The Aisle Seat - Movie Reviews by Mike McGranaghan
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THE AISLE SEAT - by Mike McGranaghan


The Hobbit: The Desolation of Smaug

Peter Jackson has gone down a bad road. As much as I've loved most of his work, the filmmaker's adaptation of The Hobbit is not working out. When he made The Lord of the Rings, he adapted three books into three movies. It was a great idea. The Hobbit, on the other hand, is one book, yet Jackson decided that it was worthy of two films. Then, around the time the first one, An Unexpected Journey, was released, he decided to turn it into a trilogy. His big plan was to bring the actors back and add more material from the appendices of J.R.R. Tolkien's works. That's right, the side stuff that's not actually part of the main story. The stuff only hardcore fans are likely to care about. An Unexpected Journey was fun, although it took way too long to get going. The new chapter, The Desolation of Smaug only feels like a sequel in the last hour; the hour and forty minutes before play like filler, and that's deadly.

I'd describe the plot, but does it even matter? If you've read Tolkien's book, you already know it. If not, you're likely to spend nearly three hours asking yourself, What the hell is going on here? The first Hobbit chapter is a pretty straightfoward tale about how Bilbo Baggins (Martin Freeman) is recruited to help retrieve a treasure that has been taken by a dragon. In The Desolation of Smaug, Bilbo is largely relegated to the sidelines for most of the running time. In his place, a lot of side characters take turns coming in and doing things that are only peripherally related to his quest. The most tiresome of them is a half-baked romance between the dwarf Kili (Aiden Turner) and the elf Tauriel (Evangeline Lilly). One hundred long minutes later, Bilbo finally makes his way to the dragon's lair.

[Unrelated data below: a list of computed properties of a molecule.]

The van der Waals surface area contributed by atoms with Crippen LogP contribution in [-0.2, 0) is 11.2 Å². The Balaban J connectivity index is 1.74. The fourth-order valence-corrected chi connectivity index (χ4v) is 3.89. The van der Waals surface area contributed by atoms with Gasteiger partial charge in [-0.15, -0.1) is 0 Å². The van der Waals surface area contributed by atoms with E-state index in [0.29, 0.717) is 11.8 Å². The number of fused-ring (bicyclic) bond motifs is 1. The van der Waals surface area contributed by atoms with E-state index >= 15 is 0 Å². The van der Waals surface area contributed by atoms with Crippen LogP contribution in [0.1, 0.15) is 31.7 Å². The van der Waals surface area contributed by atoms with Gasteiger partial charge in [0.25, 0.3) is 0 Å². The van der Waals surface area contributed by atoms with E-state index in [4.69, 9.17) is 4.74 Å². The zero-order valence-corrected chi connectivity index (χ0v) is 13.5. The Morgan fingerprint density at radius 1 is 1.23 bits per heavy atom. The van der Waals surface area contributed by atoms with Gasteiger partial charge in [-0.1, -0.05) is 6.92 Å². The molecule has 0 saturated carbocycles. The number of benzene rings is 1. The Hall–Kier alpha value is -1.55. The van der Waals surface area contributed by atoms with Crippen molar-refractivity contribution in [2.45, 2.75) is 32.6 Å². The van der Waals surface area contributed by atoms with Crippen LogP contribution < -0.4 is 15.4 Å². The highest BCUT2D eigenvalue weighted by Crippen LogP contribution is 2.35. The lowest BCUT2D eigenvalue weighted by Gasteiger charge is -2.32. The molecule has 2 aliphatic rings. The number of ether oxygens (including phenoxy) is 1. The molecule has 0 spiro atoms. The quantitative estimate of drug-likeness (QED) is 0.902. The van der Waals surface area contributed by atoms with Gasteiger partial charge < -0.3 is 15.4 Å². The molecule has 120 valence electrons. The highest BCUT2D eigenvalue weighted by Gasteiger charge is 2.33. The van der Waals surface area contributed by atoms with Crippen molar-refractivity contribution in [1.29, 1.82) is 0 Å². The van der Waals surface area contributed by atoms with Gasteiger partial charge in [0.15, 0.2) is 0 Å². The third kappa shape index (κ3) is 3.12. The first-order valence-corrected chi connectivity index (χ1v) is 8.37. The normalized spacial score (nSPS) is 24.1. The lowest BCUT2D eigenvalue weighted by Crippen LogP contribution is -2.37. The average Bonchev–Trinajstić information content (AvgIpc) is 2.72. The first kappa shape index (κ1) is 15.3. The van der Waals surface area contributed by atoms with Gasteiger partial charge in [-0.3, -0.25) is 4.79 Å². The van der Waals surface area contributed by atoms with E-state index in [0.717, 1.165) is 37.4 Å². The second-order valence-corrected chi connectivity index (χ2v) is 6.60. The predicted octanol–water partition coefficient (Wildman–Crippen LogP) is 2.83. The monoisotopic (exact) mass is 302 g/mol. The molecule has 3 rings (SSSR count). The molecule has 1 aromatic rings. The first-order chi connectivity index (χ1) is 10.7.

Jackson's mistake was in trying to turn The Hobbit into something more than it is. He should have just made one really great three-hour movie from the book, and let it go at that. A good story relies on pace and momentum. Throwing in a bunch of stuff from the appendices is nothing more than an act of stretching things out. It slows down the pace. It takes away the momentum that would keep us engaged. Needless padding is the enemy of competent storytelling. The Desolation of Smaug is frustrating because you sense how much Jackson is in love with Tolkien's material, and how much that love has caused him to lose sight of what this tale should really be. Beyond that, the padding will only make sense to those who have already devoured Tolkien. If that's you, you may very well enjoy the film. If not, none of it will likely be of interest. It will, however, be excruciatingly boring. Perhaps the most blatant harm done by the padding is in Smaug's ending or lack of it. The movie stops abruptly with a cliffhanger. The Lord of the Rings trilogy at least provided some sense of small closure in its first two installments. This one robs the audience of any sort of closure. Without all the filler, it could have just moved on with the plot and delivered a terrific payoff.

There are undoubtedly three great scenes in Smaug. One involves giant spiders, another finds the dwarfs riding barrels down some fierce river rapids, and the last one finds Bilbo traversing his way through the dragon's massive, coin-filled chambers. No surprise, they're the best parts of the film. The worst parts are all the others, the parts that aren't about Bilbo. Smaug has a whole lot of them. Too many, in fact.

( 1/2 out of four)

The Hobbit: The Desolation of Smaug is rated PG-13 for extended sequences of intense fantasy action violence, and frightening images. The running time is 2 hours and 41 minutes.

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